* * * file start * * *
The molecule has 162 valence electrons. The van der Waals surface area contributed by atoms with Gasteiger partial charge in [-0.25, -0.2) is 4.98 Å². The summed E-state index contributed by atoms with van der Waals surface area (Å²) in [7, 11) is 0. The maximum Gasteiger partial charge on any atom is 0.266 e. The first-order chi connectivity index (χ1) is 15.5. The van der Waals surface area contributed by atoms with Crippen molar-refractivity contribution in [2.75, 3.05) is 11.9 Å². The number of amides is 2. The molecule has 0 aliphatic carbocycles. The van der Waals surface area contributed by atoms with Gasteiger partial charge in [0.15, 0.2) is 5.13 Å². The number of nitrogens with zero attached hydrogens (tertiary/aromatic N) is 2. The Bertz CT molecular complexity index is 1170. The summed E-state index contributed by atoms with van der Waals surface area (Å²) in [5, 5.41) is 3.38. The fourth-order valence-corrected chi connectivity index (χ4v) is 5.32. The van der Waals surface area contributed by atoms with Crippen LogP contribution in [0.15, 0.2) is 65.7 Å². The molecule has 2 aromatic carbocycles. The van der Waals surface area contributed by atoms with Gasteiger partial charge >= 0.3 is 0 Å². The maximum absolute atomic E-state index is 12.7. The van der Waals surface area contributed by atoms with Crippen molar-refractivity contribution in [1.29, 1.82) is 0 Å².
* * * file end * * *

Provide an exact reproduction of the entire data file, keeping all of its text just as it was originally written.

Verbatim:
The molecule has 162 valence electrons. The van der Waals surface area contributed by atoms with Gasteiger partial charge in [-0.25, -0.2) is 4.98 Å². The summed E-state index contributed by atoms with van der Waals surface area (Å²) in [7, 11) is 0. The maximum Gasteiger partial charge on any atom is 0.266 e. The first-order chi connectivity index (χ1) is 15.5. The van der Waals surface area contributed by atoms with Crippen molar-refractivity contribution in [2.75, 3.05) is 11.9 Å². The number of amides is 2. The molecule has 0 aliphatic carbocycles. The van der Waals surface area contributed by atoms with Gasteiger partial charge in [0.15, 0.2) is 5.13 Å². The number of nitrogens with zero attached hydrogens (tertiary/aromatic N) is 2. The Bertz CT molecular complexity index is 1170. The summed E-state index contributed by atoms with van der Waals surface area (Å²) in [5, 5.41) is 3.38. The fourth-order valence-corrected chi connectivity index (χ4v) is 5.32. The van der Waals surface area contributed by atoms with Crippen LogP contribution in [0.15, 0.2) is 65.7 Å². The molecule has 2 aromatic carbocycles. The van der Waals surface area contributed by atoms with Gasteiger partial charge >= 0.3 is 0 Å². The maximum absolute atomic E-state index is 12.7. The van der Waals surface area contributed by atoms with Crippen molar-refractivity contribution in [1.29, 1.82) is 0 Å².